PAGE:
NTSB Wants Medical Certification Exemption Tossed After Texas Hot-Air Balloon Crash

The National Transportation Safety Board (NTSB) has called on the Federal Aviation Administration to remove its medical certification exemption for commercial hot air balloon operators, saying it contributed to a July 30, 2016, balloon crash in Texas that killed 15 passengers and the pilot. The board found on October 17 that the balloon pilot’s “pattern of poor decision making,” combined with his own impairing medical conditions and medication use, led to the crash.

On the day of the accident, the balloon hit power lines before crashing and burning in a field near Lockhart, Texas. The pilot, Alfred Nichols, launched in fog and then descended through clouds that impaired his ability to see and avoid obstacles, according to the NTSB. Nichols took Valium and oxycodone that likely affected the flight, investigators said. He flew with enough Benadryl in his system to have the equivalent blood-alcohol content of a drunken driver, investigators said.The weather forecast about two hours before the 7 a.m. launch of the balloon showed clouds as low as 1,100 feet above the ground. A crew member for Heart of Texas Hot Air Balloon Rides said there was fog near the launch site. A passenger photograph taken about four minutes before the accident showed the balloon flying above a dense cloud layer that extended all the way to the horizon. The balloon hit power lines while descending about 44 minutes after launch, which caused the basket to separate from the balloon itself, allowing the burner assembly to cause a post-crash fire.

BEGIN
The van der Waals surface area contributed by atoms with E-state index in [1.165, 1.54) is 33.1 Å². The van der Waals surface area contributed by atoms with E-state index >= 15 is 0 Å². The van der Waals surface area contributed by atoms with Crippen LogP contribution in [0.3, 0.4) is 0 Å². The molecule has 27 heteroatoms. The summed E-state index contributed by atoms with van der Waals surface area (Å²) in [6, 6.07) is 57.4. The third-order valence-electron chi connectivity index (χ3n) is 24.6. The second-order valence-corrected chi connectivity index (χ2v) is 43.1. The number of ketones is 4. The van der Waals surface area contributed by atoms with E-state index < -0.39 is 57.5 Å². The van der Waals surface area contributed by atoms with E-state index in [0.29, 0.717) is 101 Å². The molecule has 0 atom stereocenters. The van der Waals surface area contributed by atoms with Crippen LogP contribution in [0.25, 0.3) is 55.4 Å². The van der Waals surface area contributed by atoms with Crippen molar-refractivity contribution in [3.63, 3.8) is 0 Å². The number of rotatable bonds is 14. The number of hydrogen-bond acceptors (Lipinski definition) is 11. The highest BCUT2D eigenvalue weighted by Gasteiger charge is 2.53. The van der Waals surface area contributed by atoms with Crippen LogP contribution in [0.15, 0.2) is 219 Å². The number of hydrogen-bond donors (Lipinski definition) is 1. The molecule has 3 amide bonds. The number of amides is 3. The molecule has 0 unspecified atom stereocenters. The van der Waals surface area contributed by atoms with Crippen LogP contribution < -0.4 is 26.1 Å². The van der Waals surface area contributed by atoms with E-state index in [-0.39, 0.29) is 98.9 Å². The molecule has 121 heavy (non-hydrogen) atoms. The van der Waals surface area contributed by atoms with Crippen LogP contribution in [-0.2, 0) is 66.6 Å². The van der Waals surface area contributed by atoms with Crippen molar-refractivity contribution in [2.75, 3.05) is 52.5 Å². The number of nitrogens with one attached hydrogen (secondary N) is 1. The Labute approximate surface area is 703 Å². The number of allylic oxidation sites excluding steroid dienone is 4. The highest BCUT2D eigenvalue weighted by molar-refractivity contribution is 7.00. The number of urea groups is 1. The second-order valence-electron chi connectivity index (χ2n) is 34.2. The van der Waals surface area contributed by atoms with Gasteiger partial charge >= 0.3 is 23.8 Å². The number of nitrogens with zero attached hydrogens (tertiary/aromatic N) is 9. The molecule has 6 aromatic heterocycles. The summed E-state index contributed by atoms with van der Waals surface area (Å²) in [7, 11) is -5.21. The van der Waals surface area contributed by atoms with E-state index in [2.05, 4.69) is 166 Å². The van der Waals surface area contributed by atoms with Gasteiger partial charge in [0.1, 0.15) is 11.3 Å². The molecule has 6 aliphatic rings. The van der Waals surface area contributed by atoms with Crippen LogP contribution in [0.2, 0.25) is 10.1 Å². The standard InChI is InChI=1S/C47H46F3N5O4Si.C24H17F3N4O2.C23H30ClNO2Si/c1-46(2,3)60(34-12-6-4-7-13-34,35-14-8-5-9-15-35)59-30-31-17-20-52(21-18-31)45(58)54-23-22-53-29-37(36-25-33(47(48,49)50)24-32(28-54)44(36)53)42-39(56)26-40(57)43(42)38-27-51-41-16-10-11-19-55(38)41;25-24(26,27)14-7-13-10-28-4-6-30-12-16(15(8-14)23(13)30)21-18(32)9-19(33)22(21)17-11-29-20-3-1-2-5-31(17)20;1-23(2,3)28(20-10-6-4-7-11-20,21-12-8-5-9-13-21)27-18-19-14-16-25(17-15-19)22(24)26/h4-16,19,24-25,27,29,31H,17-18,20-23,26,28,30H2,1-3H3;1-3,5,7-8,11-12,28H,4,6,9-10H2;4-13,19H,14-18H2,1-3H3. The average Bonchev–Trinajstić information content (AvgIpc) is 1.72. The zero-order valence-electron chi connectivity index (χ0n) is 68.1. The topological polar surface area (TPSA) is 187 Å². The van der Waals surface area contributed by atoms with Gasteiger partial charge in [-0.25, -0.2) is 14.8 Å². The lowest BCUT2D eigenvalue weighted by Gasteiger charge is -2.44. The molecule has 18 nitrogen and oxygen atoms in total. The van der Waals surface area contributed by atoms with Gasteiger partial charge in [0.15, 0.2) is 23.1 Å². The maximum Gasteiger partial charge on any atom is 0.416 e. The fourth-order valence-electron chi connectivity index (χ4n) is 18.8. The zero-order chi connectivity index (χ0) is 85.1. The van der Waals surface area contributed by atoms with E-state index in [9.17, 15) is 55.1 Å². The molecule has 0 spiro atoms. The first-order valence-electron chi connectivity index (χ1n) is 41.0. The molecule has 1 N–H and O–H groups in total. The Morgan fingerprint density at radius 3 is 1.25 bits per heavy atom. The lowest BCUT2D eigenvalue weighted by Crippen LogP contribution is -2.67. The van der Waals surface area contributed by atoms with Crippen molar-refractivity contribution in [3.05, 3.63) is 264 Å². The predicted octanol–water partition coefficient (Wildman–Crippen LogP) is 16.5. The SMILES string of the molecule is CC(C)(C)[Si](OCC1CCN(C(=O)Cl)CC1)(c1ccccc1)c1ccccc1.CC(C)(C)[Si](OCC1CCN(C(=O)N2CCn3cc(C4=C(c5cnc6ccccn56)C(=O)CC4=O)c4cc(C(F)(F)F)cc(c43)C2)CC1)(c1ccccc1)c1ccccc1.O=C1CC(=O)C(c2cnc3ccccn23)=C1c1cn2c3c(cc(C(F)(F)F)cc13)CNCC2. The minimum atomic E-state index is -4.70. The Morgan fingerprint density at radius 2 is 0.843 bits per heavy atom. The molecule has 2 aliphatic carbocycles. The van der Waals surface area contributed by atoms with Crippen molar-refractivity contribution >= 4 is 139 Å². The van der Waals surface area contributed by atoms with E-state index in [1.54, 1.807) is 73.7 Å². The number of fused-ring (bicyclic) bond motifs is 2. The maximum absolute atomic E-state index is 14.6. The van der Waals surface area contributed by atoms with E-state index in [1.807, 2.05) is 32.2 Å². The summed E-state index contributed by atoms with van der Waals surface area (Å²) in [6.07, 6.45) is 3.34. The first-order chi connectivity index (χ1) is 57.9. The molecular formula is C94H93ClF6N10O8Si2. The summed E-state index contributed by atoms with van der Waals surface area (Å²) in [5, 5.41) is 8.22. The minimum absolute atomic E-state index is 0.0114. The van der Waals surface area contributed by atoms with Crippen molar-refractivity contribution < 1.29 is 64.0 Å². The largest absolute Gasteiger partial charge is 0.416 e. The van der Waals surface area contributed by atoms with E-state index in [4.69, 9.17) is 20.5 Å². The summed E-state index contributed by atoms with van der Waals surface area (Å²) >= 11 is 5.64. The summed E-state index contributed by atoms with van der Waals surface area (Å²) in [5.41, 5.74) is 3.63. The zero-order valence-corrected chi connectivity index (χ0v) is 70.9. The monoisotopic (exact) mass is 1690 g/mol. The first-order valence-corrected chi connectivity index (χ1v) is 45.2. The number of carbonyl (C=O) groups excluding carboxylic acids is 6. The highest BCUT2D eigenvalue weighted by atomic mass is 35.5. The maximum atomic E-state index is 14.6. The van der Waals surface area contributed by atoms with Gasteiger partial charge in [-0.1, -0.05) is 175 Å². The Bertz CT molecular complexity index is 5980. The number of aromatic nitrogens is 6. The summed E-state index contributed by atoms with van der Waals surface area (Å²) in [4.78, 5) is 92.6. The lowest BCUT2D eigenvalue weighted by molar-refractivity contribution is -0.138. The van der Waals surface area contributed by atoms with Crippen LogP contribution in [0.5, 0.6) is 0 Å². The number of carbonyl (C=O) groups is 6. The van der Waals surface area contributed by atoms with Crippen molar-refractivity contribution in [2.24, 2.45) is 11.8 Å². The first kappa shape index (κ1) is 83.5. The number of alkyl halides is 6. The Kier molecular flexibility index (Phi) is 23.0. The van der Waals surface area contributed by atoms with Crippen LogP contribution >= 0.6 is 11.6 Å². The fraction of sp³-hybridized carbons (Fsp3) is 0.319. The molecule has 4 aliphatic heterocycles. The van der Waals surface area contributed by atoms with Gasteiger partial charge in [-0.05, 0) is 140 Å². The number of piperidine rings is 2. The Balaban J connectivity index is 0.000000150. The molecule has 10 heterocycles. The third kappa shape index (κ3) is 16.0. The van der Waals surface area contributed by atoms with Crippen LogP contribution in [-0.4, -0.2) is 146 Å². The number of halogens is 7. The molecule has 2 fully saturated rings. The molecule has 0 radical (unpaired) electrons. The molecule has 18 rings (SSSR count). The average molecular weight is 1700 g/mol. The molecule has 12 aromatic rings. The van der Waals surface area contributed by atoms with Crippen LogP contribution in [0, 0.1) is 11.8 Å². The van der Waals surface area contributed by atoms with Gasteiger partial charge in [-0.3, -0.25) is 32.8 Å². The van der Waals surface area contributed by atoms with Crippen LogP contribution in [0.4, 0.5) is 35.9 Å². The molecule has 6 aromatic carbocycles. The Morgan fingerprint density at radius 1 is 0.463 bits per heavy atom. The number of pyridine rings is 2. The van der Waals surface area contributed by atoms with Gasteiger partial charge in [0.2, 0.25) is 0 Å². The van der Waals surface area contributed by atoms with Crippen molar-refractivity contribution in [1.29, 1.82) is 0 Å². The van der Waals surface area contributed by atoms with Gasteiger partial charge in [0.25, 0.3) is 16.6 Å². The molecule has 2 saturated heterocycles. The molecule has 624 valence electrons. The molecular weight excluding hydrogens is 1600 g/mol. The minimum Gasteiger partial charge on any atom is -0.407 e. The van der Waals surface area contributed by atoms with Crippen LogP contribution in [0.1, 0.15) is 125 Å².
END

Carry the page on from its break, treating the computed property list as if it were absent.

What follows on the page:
“This pilot should not have been flying — never mind carrying paying passengers,” said Robert Sumwalt, chairman of the board. “The pilot’s poor decisions on the day of the accident were his and his alone, but they affected those who flew with him.” Nichols had previously operated balloon-ride companies in Missouri and Illinois. Numerous customer complaints against Nichols’s companies were reported in those states dating back to 1997. Customers told the Better Business Bureau that their rides would get canceled at the last minute and their fees never refunded.Nichols also had at least four conditions for drunk driving and had twice spent time in prison.

Nichols was able to fly the balloon that day because Federal Aviation Administration rules don’t require a medical certificate for commercial balloon pilots like they do for commercial airline pilots. This loophole eliminates the potential opportunity for an aviation medical examiner to identify the pilot’s potentially impairing medical conditions and medications. Had a medical certificate been required, the FAA would also have had an opportunity to identify the pilot’s history of drug- and alcohol-related traffic offenses, the NTSB said. The board has approved two recommendations to the FAA. It called on the agency to remove the medical certificate exemption for commercial balloon operators and urged it to find ways to better provide oversight of balloon operators

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